THIS ISN’T AMERICA, THIS IS LOS ANGELES
Sometimes it’s just timing. Sometimes it’s just the luck of the draw. In 1996, an LA film noir called Mulholland Falls was released. Very much attempting to tap into the feel of the film Chinatown, it received some good reviews and some bad reviews; but not many people in 1996 cared to see a period LA film noir set in the early 1950s, despite its excellent cast, which included Nick Nolte, Chaz Palminteri, Jennifer Connelly, John Malkovich, Melanie Griffith, Chris Penn, Michael Madsen, Andrew McCarthy, and Treat Williams, as well as small roles played by Bruce Dern, Louise Fletcher, Rob Lowe and William Peterson. One year later, LA Confidential opened, and suddenly a period LA film noir set in the early 1950s was all the rage with audiences and critics. It’s interesting to think about what would have happened if the two films had come out in reverse order.
Mulholland Falls was loosely based on a real-life group of LA policemen known as the “Hat Squad” who pretty much did things as they pleased in the days long before the Miranda decision. It also concerned itself with secretly filmed incriminating lurid movies, the A-bomb testing in Nevada, and a mystery rife with cover-ups and secrets and immorality lurking around every corner. In other words, business as usual for an LA noir. Roger Ebert really liked the film, saying, “This is the kind of movie where every note is put in lovingly. It’s a 1950s crime movie, but with a modern, ironic edge.” The Los Angeles Times’ Kenneth Turan also liked it, and said, “Mulholland Falls combines a vivid sense of place with a visceral directorial style that fuses controlled fury onto everything it touches.”
The film disappeared quickly, but developed a cult following from its many cable showings and various video releases. Seen today, it is a moody, evocative, well-paced noir, with a powerhouse cast – and a lot of what works about the film can be traced to its score by Dave Grusin. Not only does his music do everything that film music is supposed to do, i.e. propel the film, establish its moods, define its characters, and illuminate its story, but apart from the film it is a great listening experience – its themes are beautiful and memorable, exciting and melancholy, mysterious and smoky and intoxicating. In fact, it’s one of the best noir scores ever written, and right up there with other classics of the post-1970s noir scores, Chinatown (Jerry Goldsmith), Farewell, My Lovely (David Shire), and LA Confidential (Goldsmith again).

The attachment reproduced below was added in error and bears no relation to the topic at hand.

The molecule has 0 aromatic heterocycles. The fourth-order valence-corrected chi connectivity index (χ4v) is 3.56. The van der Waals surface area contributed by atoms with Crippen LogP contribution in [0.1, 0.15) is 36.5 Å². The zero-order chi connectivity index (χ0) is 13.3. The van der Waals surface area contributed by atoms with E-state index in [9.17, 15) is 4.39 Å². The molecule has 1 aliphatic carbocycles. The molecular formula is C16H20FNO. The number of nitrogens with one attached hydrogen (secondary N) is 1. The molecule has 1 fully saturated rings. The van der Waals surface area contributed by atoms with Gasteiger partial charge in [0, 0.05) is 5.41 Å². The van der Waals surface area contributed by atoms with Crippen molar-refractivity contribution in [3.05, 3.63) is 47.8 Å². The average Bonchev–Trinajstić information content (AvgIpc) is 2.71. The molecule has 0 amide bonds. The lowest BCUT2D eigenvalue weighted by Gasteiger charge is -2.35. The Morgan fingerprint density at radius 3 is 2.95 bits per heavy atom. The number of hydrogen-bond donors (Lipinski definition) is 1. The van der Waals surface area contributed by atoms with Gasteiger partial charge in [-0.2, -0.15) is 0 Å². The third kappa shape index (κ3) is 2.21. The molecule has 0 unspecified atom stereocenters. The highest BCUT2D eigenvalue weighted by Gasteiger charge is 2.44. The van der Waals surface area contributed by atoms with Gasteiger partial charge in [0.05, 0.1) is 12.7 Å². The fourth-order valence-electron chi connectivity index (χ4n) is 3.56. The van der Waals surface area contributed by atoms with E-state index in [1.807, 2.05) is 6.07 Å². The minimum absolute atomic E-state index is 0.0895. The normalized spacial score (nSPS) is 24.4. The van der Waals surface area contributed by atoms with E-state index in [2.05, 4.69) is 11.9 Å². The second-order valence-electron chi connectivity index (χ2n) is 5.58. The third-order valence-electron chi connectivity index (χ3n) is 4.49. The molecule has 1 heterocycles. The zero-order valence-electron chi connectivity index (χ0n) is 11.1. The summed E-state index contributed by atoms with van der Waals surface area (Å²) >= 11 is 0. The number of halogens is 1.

The score to Mulholland Falls was issued on CD concurrent with the film’s release, on Edel. That CD presented about thirty-eight minutes of score and the classic song “Harbor Lights,” sung by Aaron Neville (who performs it on camera in the movie). That release has been long out of print and brings pricey collector prices. For this release, we’ve gone back to the original two-track mixed masters and discovered quite a nice number of cues that were not on the original Edel CD. So, for the first time we are presenting the complete score to the film, in film order (the original CD is, for the most part, in film order and is very well sequenced, but the missing cues are really good and really give the score a cohesive quality that is quite addictive), along with an alternate version of the main title.
Dave Grusin is a master film composer, and Mulholland Falls is right at the top of his prodigious output. So, just surrender yourself because there’s no way not to be caught in the spider web of its sinuous, silky musical world; a tone poem of doomed romance, conspiracy, and an LA that doesn’t exist anymore.
This release is limited to 1000 copies only. The price of the CD is $19.98, plus shipping.